Interior designer Sarah Ward offers first-time buyers advice on how to get style at the right price.
Moving into your first home is exciting, exhausting and… expensive. By the time you’ve paid Stamp Duty, solicitors' fees plus a deposit, you’re likely to have had to dig deep into your savings.
But you still need to turn that new property into a home, creating a haven to come back to at the end of a busy working day, entertain friends, and relax, rest and recuperate. That means decorating it in a way that suits your personal style.
First of all, set your decorating budget. Work out exactly what you have to spend on furnishing your new property and then shop accordingly. There are some key items to start off with that you really can’t be without.
Here are my tips on what to concentrate on and how to get style at the right price.
At the end of the day…. a decent bed
We spend about a third of our lives asleep so investing in a decent bed should be top of your priorities. You’ll need to be think about the design of the frame, the quality of the mattress, the style of your home, the space available in a bedroom and any storage needs.
Remember that an empty house looks very spacious and roomy, which can be deceptive. So have the measurements of your bedroom to hand when you go bed shopping. You really need decent floor space around the bed so you can walk around it, have a bedside table with a lamp and maybe a bedroom chair too.
Most of us could do with more storage, which is why I’m a fan of divan beds. Many have built-in storage drawers underneath to keep bulky items, such as ski gear, spare duvets and towels.
John Lewis has a divan set, including a mattress, which features roomy storage for £250. Furthermore, the base folds up, so it’s easier to get up and downstairs when you’re moving. If you’d like to make the bed a feature in the room, I think the New Divan Ottoman bed by Time4Sleep is very stylish as well as practical with built-in under bed storage. It’s £329 and then you choose the mattress in a bundle deal.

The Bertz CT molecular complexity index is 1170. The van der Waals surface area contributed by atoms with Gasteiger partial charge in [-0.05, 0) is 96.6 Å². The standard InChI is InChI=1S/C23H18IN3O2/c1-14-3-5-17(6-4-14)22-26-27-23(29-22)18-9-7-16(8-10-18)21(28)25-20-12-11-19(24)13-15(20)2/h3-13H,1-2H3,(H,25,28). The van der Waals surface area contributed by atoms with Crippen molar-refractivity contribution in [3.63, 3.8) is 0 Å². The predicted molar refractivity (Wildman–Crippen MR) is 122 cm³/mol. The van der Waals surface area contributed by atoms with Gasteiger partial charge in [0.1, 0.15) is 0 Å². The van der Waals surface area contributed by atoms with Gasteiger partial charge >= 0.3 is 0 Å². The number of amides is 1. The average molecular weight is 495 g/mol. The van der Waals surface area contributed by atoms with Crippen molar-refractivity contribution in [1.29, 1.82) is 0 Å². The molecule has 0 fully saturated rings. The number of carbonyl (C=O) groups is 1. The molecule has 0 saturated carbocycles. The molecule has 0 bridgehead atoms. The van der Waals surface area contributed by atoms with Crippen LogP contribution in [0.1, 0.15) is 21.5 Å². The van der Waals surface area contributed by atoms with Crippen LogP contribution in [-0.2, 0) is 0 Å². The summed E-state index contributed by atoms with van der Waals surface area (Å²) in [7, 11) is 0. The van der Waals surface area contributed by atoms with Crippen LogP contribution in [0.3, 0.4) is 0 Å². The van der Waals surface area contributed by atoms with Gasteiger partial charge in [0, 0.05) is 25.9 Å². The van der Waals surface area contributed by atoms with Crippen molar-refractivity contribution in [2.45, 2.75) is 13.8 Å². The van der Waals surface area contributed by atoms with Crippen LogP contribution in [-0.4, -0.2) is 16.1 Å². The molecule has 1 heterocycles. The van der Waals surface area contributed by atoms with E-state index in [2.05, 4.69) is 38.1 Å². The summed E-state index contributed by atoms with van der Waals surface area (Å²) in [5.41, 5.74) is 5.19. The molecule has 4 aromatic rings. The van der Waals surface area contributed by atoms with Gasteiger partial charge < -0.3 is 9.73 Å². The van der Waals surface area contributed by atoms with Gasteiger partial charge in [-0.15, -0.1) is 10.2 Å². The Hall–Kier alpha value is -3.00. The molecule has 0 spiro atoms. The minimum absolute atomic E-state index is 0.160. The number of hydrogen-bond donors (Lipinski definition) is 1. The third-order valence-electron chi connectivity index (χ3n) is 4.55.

I’d always go for a neutral colour for headboards and bases – say charcoal or taupe – which opens up your decorating options (you can go for colours on your bed linen to liven things up).
A nice sit down
You’re going to need a sofa too, somewhere to relax and unwind, watch TV, lie back and listen to music, or browse through books and magazines.
Think about the shape of your sofa. In a small sitting room, an L-shaped sofa makes the best use of the space available. The traditional three piece suite takes up a lot of room and wastes floor area. The word here is modular – which means that the sofa splits up into sections (and a real consideration if you need to get it on the top floor of a building or around tight corners).
The modular KIVIK sofa by IKEA strikes me as a good buy. You can buy a basic two seater sofa with an attached chaise longue for £660, upholstered in a neutral fabric. You can then add extra matching corner sections as your budget allows to grow the sofa. There is also a matching footstool for £140. That is certainly style on a budget.
I’d also go for a sofa in a darker colour. I love light covers but think they’re best for loose covers which are washable. Use accessories like cushions to brighten up the look.
Oh, and measure the room before you buy. To give you a visual idea of how much space the sofa will take up, lay out newspaper to that size on the floor of the empty room so you can see how it will ‘fit’ in.
You’re also going to need a table and chairs. I’d recommend that you invest in an extendable table that can be used at minimal size for everyday and then enlarged when you have guests.
This Atherstone dining table by Harveys currently at £299 is an attractive circular shape for everyday use, then by adding the leaf you create an oval dining table to fit up to six guests. A matching pair of chairs is currently £150. Remember that your chairs can do double duty in your bedroom and sitting room as well.
Finally, try and think of a colour scheme that works throughout your new home, which will give it ‘flow’ as well as allow you to use pieces in every room. I’d always go for neutrals – taupe, charcoal, grey – which you can dress up with colour pops. This also allows you to change the colours of the walls whenever you want.
Sarah Ward is an award-winning interior designer and runs Sarah Ward Associates, based in Chelsea Harbour, London.